I heard Rebecca Traister make an interesting point on Sam Harris’s podcast. It was about the way men who’ve criticized, downplayed, or tried to inject levelheadedness into the conversation about sexual harassment/violence/discrimination (i.e. the MeToo thing) have been characterized as victims of mobs, as having been guillotined, lynched, etc. when in fact mostly what they’ve experienced amounts to having had angry words directed at them on Twitter. She mentioned that even among the actual men who’ve had accusations leveled at them, only two (prominent ones) have gone to jail, a few lost their jobs but quickly gained other ones, some had their reputations damaged a bit, and that’s about it.
Traister related this to coverage of protests such as those in the wake of Freddie Gray’s death, where protesters who threw rocks or broke windows were called instigators of violence; Traister points out they actually have very little power and were protesting in response to violence wielded by the much more powerful system of law enforcement.
I think protesting in the streets and writing call-outs on Twitter are not worthwhile activities, and people who engage in stuff like this tend to lose my sympathy. But, I also think Traister has a point: the power dynamics conveyed in narratives are seldom accurate. Now, I happen to think power dynamics are a lot more nuanced than simply who has the most guns or the most money, but it is hard to deny that control of guns and money mean an awful lot.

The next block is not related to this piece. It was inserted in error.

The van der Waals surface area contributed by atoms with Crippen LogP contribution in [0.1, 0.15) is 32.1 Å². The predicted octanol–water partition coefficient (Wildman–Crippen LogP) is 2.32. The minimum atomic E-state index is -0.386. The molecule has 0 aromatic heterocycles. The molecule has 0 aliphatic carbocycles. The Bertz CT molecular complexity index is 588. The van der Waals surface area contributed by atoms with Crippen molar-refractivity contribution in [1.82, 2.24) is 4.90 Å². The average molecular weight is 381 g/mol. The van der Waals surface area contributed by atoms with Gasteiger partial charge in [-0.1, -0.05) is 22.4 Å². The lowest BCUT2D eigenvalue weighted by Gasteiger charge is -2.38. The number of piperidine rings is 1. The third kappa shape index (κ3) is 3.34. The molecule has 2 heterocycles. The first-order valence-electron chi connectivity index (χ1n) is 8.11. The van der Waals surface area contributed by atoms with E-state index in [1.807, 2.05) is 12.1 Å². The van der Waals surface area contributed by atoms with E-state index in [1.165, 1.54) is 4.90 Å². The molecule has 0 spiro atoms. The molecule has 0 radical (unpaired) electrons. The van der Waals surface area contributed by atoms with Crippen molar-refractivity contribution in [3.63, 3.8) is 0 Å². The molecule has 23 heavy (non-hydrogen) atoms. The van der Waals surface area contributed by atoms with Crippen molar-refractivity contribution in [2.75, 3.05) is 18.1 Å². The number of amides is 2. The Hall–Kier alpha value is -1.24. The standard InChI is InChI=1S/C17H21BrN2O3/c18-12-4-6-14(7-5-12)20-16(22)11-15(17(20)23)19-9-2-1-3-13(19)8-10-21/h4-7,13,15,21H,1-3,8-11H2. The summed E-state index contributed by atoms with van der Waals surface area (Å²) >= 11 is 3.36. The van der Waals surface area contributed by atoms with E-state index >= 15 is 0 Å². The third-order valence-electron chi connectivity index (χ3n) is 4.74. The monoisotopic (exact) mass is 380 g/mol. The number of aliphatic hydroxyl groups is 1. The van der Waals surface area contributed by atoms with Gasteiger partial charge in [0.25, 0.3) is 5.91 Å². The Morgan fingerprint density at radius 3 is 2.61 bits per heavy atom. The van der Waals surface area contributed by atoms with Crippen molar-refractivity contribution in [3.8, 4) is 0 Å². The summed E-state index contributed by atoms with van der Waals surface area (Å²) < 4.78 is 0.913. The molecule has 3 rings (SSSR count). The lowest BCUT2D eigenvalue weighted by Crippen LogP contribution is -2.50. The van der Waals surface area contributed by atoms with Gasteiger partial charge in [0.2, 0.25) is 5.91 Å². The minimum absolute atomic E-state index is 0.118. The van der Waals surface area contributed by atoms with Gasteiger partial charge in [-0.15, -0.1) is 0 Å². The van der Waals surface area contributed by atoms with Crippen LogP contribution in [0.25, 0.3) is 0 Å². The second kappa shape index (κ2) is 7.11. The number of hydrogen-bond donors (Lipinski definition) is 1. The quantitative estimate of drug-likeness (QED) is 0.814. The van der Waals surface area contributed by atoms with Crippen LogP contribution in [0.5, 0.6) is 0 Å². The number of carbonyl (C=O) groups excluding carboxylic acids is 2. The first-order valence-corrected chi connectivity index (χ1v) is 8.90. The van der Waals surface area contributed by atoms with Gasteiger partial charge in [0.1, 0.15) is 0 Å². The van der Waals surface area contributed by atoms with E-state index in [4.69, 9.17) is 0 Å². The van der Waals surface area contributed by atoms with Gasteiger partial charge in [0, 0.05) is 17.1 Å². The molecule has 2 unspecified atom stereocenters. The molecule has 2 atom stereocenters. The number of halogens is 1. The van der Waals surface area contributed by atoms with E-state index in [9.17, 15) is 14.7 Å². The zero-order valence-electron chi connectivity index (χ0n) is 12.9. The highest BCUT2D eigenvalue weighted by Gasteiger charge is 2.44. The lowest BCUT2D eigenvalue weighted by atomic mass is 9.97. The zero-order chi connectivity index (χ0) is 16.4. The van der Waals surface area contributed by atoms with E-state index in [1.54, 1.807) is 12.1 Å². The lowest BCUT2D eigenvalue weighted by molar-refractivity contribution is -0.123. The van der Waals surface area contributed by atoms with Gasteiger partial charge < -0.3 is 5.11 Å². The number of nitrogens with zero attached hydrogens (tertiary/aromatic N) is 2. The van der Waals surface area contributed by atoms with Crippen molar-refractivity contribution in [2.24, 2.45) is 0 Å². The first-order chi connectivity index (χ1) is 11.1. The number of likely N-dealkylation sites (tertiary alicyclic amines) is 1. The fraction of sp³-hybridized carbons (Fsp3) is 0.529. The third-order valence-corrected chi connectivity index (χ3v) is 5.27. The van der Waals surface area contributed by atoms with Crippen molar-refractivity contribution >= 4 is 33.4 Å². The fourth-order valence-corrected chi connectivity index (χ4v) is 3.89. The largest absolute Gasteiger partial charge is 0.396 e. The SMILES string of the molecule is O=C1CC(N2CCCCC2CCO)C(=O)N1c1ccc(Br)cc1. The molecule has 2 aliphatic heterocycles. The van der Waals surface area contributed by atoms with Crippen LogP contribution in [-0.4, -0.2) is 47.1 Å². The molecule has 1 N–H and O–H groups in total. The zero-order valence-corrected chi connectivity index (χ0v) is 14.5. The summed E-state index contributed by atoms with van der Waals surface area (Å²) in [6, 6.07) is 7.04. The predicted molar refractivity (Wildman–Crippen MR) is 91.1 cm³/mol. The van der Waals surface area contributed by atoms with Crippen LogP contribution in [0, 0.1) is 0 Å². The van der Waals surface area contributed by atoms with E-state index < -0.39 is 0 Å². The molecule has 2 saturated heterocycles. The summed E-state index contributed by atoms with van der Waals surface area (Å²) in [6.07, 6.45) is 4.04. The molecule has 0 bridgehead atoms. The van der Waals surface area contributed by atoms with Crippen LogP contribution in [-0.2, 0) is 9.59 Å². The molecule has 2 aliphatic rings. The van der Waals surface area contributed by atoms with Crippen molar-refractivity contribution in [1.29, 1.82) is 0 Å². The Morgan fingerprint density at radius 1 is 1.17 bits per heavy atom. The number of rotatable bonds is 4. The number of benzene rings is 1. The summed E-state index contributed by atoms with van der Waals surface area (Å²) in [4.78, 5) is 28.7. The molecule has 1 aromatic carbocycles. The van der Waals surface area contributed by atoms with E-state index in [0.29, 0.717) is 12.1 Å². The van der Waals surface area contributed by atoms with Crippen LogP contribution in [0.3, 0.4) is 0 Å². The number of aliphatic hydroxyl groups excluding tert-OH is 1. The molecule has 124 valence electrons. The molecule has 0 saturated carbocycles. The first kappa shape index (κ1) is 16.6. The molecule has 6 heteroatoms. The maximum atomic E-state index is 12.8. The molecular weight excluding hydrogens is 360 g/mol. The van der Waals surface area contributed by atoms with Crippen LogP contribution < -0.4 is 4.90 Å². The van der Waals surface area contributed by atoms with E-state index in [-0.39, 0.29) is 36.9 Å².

With that in mind, it’s hard to understand how feminists and social justice people justify their (typical) support for big government. Feminists want laws that ensure a bigger piece of the pie for women; social justice people want the same for racial minorities, people who aren’t heterosexual, who don’t present as their biological sex, and a growing set of other groups. At the end of the day what delivers these things — the machinery at the other end of the levers they want to pull on — especially if you’re against capitalism, is a state monopoly on violence.
There’s a legitimate conversation to be had, I suppose, about whether historically powerful groups have tended to use their power in benevolent ways vs. in ways that are purely selfish, although I think the pattern is most people within those groups try to use it in the former ways and a few bad apples manage to use it in the latter ways, and on net those powerful groups have created a tide that has lifted all boats. But with feminists and social justice people, inasmuch as they are politically on the Left, I’m having trouble seeing how their cause is anything other than a selfish and ultimately malicious and divisive power grab.
I want to see things realistically rather than through the distorting lens of cynicism, so if someone can provide a valid counterargument I’d appreciate it.